Landfill operator sentenced in tax case

Glen Burnie man underreported income

November 28, 2001|By Dennis O'Brien | Dennis O'Brien,SUN STAFF

A former city landfill operator was sentenced in federal court in Baltimore yesterday to serve one year in a halfway house for failing to report about $400,000 in income in the mid-1990s.

U.S. District Judge Marvin J. Garbis also recommended that Manus Edward Suddreth serve his sentence on work release, but fined him $5,000, ordered him to serve five years of supervised release and pay his back taxes.

Suddreth, who owned the Patapsco Excavating Co., was convicted by a jury July 19 of underreporting his income on federal tax returns for 1993 and 1994.

The evidence showed that he had hidden income by depositing customer checks into his personal accounts and using money from his business account to cover personal expenses, prosecutors said yesterday. They also said Suddreth had failed to file any federal tax returns since 1996 and that he misled his accountant on the returns he filed in 1993 and 1994.

"He knew he was getting a nice big tax break, and he ought to be punished for it," said Andrew J. Kameros, a Justice Department tax lawyer who prosecuted the case with Assistant U.S. Attorney Deborah Kravitz.

Suddreth, 56, of Glen Burnie reported earning $76,894 in 1993 and $4,700 in 1994, though federal authorities estimated that he earned more than $329,000 in 1993 and $165,000 in 1994, prosecutors said.

Suddreth's 32-acre landfill in the Lakeland area of Southwest Baltimore was the source of repeated complaints from neighbors in the nearby Belle Grove community in the early 1990s.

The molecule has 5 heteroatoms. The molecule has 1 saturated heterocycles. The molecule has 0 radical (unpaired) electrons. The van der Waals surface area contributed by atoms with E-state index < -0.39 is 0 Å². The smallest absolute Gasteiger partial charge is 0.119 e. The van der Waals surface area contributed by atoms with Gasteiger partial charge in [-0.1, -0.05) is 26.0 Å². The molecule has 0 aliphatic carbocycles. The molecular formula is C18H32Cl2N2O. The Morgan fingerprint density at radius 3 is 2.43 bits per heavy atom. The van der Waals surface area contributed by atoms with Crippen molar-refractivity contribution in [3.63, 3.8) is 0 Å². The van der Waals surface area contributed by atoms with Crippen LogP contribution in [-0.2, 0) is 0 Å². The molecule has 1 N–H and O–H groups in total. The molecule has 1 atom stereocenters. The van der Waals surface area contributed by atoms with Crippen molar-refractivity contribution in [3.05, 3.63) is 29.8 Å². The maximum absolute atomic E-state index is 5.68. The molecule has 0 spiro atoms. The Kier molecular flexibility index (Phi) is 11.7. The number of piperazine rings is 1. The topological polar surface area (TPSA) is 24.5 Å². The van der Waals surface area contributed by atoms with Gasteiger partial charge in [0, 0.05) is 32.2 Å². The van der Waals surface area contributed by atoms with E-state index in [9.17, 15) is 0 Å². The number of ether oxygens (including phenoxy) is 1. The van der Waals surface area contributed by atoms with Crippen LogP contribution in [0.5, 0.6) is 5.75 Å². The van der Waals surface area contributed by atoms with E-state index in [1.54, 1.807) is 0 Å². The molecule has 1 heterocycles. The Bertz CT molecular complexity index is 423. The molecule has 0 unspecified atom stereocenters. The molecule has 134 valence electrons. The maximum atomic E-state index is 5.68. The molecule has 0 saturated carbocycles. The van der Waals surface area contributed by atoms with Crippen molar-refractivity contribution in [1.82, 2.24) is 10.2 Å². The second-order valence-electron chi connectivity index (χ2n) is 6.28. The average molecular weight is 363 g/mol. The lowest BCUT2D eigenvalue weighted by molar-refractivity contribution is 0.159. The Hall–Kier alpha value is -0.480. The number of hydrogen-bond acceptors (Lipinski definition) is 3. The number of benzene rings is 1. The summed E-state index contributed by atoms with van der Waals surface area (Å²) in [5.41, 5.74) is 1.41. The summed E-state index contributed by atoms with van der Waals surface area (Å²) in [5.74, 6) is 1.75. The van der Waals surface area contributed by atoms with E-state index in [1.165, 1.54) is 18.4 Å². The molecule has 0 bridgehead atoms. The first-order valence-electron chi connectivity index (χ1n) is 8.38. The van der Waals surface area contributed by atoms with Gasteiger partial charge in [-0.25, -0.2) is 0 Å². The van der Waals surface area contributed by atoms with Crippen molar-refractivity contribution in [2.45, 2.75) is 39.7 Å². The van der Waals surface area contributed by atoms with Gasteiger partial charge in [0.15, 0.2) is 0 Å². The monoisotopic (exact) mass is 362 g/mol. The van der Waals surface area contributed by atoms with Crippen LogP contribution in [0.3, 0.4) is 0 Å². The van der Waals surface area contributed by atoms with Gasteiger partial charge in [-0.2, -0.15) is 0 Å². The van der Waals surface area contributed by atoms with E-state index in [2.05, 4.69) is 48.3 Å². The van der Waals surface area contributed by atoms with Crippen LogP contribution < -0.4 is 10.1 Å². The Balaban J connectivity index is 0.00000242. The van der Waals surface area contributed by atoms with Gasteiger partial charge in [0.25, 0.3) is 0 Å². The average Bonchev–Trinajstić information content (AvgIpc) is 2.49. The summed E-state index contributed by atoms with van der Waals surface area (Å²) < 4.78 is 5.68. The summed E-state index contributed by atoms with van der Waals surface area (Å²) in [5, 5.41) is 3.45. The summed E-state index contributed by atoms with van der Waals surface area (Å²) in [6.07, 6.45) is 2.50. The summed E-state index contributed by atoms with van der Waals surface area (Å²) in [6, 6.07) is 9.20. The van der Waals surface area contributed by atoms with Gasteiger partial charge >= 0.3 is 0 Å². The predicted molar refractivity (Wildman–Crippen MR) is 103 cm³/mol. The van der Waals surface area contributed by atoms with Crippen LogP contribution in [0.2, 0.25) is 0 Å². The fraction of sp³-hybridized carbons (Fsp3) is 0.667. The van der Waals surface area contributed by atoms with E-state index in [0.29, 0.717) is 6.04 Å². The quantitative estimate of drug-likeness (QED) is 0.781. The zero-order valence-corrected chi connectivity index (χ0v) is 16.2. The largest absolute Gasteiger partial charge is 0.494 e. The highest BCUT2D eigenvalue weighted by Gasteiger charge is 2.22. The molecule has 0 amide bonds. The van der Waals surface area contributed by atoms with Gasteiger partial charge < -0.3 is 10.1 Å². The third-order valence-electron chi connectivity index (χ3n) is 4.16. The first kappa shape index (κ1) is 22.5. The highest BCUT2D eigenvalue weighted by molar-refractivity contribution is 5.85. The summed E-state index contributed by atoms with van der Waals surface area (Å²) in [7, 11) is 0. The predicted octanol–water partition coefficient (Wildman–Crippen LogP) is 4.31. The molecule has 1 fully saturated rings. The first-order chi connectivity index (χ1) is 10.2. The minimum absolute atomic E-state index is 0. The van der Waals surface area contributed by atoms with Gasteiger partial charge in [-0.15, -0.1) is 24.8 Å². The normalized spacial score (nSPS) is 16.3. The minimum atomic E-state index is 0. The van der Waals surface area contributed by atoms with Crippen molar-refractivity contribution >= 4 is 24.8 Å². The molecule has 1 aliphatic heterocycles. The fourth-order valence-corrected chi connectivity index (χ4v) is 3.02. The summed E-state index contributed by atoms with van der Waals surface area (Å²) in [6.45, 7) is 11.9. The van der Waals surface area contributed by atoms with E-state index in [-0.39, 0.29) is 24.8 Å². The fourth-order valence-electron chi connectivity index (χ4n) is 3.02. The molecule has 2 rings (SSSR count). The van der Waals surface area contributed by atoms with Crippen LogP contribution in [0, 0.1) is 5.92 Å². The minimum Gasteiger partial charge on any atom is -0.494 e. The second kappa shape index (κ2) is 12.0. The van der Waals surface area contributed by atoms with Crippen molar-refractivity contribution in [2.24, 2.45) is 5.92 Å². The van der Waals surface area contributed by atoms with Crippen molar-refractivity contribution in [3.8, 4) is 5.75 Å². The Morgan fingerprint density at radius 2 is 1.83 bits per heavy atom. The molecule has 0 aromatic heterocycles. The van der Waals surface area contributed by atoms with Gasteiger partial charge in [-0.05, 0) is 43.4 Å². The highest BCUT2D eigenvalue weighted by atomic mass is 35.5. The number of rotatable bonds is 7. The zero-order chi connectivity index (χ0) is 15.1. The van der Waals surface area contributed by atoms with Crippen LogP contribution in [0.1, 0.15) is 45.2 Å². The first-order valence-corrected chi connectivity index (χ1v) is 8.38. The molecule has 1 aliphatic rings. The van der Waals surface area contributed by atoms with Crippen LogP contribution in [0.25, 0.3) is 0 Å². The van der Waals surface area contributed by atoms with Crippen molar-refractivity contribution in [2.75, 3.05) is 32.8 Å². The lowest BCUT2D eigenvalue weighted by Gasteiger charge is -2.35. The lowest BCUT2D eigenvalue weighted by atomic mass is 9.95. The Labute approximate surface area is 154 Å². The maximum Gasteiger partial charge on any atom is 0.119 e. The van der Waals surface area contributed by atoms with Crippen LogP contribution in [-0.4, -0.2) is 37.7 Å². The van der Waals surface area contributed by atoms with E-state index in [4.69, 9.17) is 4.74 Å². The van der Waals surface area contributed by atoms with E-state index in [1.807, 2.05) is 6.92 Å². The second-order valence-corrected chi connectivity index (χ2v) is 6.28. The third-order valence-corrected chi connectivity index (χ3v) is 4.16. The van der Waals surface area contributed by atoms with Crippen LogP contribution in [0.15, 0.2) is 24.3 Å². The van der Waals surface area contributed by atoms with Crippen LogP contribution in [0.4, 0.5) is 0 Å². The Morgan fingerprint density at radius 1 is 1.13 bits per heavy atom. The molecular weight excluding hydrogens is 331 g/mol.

Both Suddreth and Patapsco Excavating, which closed in 1994, pleaded guilty in Anne Arundel Circuit Court in 1996 to illegally accepting solid waste at the site, which could legally accept only "clean fill," such as concrete and construction site debris. Suddreth was given a suspended $50,000 fine, a one-year suspended sentence, three years' probation and ordered to do a beautification project.

Yesterday, Garbis agreed to shave several months off Suddreth's sentence based on defense arguments that as a self-educated high school dropout, he depended heavily on advice from his accountant, Mark Einstein, in completing his tax returns. "I think he signed whatever Einstein put in front of him," Garbis said.

Gregg L. Bernstein, Suddreth's lawyer, also argued that his client worked 14-hour days and gave money and other assistance to a number of friends over the years. Dozens of people wrote letters expressing support for Suddreth, Bernstein said.

"There are literally hundreds of people who would've come in to this courtroom today to show support if we had asked," Bernstein said.

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